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‘WannaCry’ Malware Attack Could Just Be Getting Started And How To Prevent it.

May 16, 2017, Written by

Some of you may have heard about the Wannacry ransomware targeting computers worldwide. Ransomware is designed to encrypt data. Criminals then try to ransom that data back to you.

This version of ransomware is particularly bad and there’s worse news: At least two new variations of the malware have already been detected.

Utilizing technology previously used by the NSA and the US government, Wannacry has been very effective at infiltrating networks and locking down systems. Over the past five days, the Wannacry virus has hit government networks, hospitals, transit systems, banks, universities and countless businesses worldwide.

The malware spreads as a worm — scanning other computers linked to any machine or system it infects for the same defect and leaping onto them — through a vulnerability in Microsoft systems, particularly on outdated software like Windows XP or Windows Server 2003.

The malware includes an encryption package that automatically downloads itself to infected computers, locking up nearly all of the machines’ files and demanding payment of $300 to $600 for a key to unlock them.

What to do if you’re infected.

You’ll immediately know whether you’re infected — you’ll be greeted by a popup screen saying “Ooops, your important files are encrypted.”

And by “important,” they’re talking about your most commonly used files — including .mp3 audios and .mp4 and .avi videos; .png and .jpg images; and .doc and .txt documents. The worm also targets any backup files you may have made, so you can’t even restore older, safe versions.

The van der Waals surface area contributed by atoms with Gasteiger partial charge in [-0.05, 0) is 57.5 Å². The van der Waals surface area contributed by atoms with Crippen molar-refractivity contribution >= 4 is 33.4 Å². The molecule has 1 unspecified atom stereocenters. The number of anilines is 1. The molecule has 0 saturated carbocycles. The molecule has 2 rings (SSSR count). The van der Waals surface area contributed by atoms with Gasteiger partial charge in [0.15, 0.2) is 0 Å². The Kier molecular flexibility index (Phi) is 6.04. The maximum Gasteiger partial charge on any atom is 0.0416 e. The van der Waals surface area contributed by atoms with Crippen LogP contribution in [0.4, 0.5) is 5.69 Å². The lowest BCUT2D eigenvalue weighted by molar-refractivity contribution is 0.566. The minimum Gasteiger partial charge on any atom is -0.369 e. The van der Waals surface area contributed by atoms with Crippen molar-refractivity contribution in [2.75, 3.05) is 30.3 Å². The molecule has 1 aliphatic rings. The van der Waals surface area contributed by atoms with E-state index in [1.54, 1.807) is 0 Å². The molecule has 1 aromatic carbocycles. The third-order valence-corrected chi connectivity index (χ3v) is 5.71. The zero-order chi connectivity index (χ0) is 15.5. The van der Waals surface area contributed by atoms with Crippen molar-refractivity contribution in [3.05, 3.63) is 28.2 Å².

The encrypted files will have the extension .WCRY added to their names. The international security firm Kaspersky has a complete list here.

Analysts said you should not click the “check payment” or “decrypt” buttons in the popup message. Instead — if you’re able to — download and install Microsoft patch MS17-010, available here, which should work on Windows systems going all the way back to Vista.

What can be done to help prevent it?

1) Regular software updates. Microsoft was proactive this February and released a security update to help stop the spread of Wannacry and the exploit it uses to access networks.

If you are using a supported operating system such as Windows 10, 8 or 7, verify that your software updates are going through, or contact your technical support team to verify that they have been done.

If you are still using an unsupported operating system, such as XP or Vista, chances are your system has not been updated and is vulnerable.

2) Use an up to date antivirus software package and be careful with email attachments. It has been reported that Nortons, Trendmicro and several other AV solutions have helped prevent the spread of Wannacry in some cases. Note that none (reportedly) have been 100 percent effective.

Ramsomware viruses often get into business computers through email attachments. Wannacry is no different. Please inform your staff to double check email attachments prior to opening them, and use an up to date Antivirus package to scan received files.

3) Backup your critical data. Regular data backups are very important. If your data becomes encrypted you will be able to recover and get back to business.

1. Keep at least three copies of your data. This includes the original copy on the computer and at least two backup copies.

2. Keep the backed-up data on two different storage types. If you backup to an internal hard drive, make sure that you use a secondary storage device, like an external hard drive, or a network file server.

3. Keep at least one copy of the data offsite. Even with two copies on separate storage devices/types, but stored at the same location, a fire or flood could wipe them out.

Keep the third copy at an offsite location, like on an off-site file server, or an external hard drive someone takes home at the end of the day.

Derek Blayone